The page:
Why Adopt a Shelter Animal?

 

julian

In today’s blog, Julian Omidi, co-founder of Animal Support, discusses the best way to acquire a shelter pet.

With warm weather approaching in numerous parts of the country, many people start thinking of getting a cat or dog as a family pet, the better to frolic in the park with kids, friends and neighbors. Wanting to add an animal to the family is a commendable idea, especially when your new pet comes from a local shelter.

One of the world’s largest, and oldest, animal welfare organizations, the ASPCA, has some sound advice about how to adopt a shelter pet. Here are some of the key things they point out. Be sure to visit the ASPCA website for more detailed information, as well as a resource for all things animal related.

What you might not know…

• About a quarter of dogs and cats you see at shelters are pure-bred animals.
A large number of shelter dogs and cats have already lived a good portion of their lives with human families, so they are anything but ragtag, undisciplined pets.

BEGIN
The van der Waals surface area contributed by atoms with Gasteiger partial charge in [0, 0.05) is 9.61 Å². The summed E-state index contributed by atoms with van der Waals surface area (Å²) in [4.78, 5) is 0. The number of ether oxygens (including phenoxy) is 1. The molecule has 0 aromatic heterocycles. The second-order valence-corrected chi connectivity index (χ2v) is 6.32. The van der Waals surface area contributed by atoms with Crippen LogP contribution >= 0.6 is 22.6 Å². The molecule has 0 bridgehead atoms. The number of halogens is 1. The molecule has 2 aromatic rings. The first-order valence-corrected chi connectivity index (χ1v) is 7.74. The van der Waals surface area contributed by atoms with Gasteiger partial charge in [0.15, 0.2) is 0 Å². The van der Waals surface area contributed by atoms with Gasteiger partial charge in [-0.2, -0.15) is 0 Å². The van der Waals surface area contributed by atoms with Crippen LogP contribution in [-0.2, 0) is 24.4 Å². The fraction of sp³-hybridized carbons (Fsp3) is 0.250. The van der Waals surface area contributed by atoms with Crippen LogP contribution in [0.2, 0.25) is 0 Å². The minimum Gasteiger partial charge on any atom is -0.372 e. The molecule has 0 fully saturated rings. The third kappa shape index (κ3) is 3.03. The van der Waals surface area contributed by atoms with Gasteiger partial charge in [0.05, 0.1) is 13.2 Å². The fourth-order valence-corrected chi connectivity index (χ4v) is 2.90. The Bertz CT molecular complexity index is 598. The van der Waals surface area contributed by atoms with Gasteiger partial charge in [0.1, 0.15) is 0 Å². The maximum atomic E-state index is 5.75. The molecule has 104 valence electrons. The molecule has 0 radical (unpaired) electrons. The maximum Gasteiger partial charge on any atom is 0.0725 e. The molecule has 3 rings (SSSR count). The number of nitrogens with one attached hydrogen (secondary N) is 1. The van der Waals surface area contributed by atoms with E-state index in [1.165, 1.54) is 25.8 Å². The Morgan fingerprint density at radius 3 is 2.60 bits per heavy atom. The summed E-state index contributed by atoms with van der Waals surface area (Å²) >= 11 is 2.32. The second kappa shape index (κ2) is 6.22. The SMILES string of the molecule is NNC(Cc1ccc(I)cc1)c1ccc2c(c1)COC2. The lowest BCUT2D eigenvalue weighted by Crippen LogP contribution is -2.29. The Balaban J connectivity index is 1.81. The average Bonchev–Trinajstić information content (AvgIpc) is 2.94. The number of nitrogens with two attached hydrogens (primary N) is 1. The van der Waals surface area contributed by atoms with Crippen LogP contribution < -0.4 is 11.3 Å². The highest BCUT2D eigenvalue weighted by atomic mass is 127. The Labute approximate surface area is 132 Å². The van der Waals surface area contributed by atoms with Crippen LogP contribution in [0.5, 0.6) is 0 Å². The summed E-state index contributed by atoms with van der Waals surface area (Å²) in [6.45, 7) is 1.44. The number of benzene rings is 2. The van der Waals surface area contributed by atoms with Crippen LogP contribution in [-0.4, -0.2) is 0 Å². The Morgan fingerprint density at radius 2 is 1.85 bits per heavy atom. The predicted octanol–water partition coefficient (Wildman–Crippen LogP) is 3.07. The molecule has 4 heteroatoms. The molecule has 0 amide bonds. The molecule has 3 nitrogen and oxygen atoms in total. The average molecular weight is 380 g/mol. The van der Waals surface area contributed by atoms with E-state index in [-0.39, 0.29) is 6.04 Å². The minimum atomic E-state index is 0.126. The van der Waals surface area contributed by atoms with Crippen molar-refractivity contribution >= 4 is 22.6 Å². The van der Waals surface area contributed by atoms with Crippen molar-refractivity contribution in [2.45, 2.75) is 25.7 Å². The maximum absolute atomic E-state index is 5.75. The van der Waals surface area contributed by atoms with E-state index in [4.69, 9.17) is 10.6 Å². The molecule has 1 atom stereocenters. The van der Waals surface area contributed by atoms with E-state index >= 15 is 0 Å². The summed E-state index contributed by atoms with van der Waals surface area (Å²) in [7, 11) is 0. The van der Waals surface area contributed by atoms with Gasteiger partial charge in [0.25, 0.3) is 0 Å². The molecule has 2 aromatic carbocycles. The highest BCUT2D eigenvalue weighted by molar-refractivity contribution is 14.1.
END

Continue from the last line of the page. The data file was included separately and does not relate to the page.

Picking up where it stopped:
• Your adoption fee goes a long way toward supporting the good work of the local shelter. And don’t forget that by adopting, you are actually saving an animal’s life!

• Almost all shelter cats and dogs are well-behaved animals that ended up without a home through no fault of their own. Pet owners take animals to shelters for all sorts of reasons, from lack of space after the birth of a baby, to a death in the family.

• The cost of pet adoption is much, much cheaper than acquiring an animal from a private breeder or professional pet store. Plus, shelters usually spay or neuter animals before adopting them out. That’s one less cost to worry about.

• Finally, when you adopt a shelter pet, you can rest assured that your new dog or cat has undergone a thorough physical exam and had all the shots it needs.

Animals bring so much to our lives, why not consider bringing a pet into your home if you have the space and time to care for it. As adults, some of our happiest memories of childhood usually involve the family cat or dog. Visit your local shelter soon, and even if you decide not to adopt, go ahead and make a small donation anyway to support the wonderful work that local shelters do.

Be good to each other (and support your local animal shelter!),
Julian Omidi
Julian Omidi is co-founder of Animal Support, a nonprofit that works to support the rights and health of animals everywhere.

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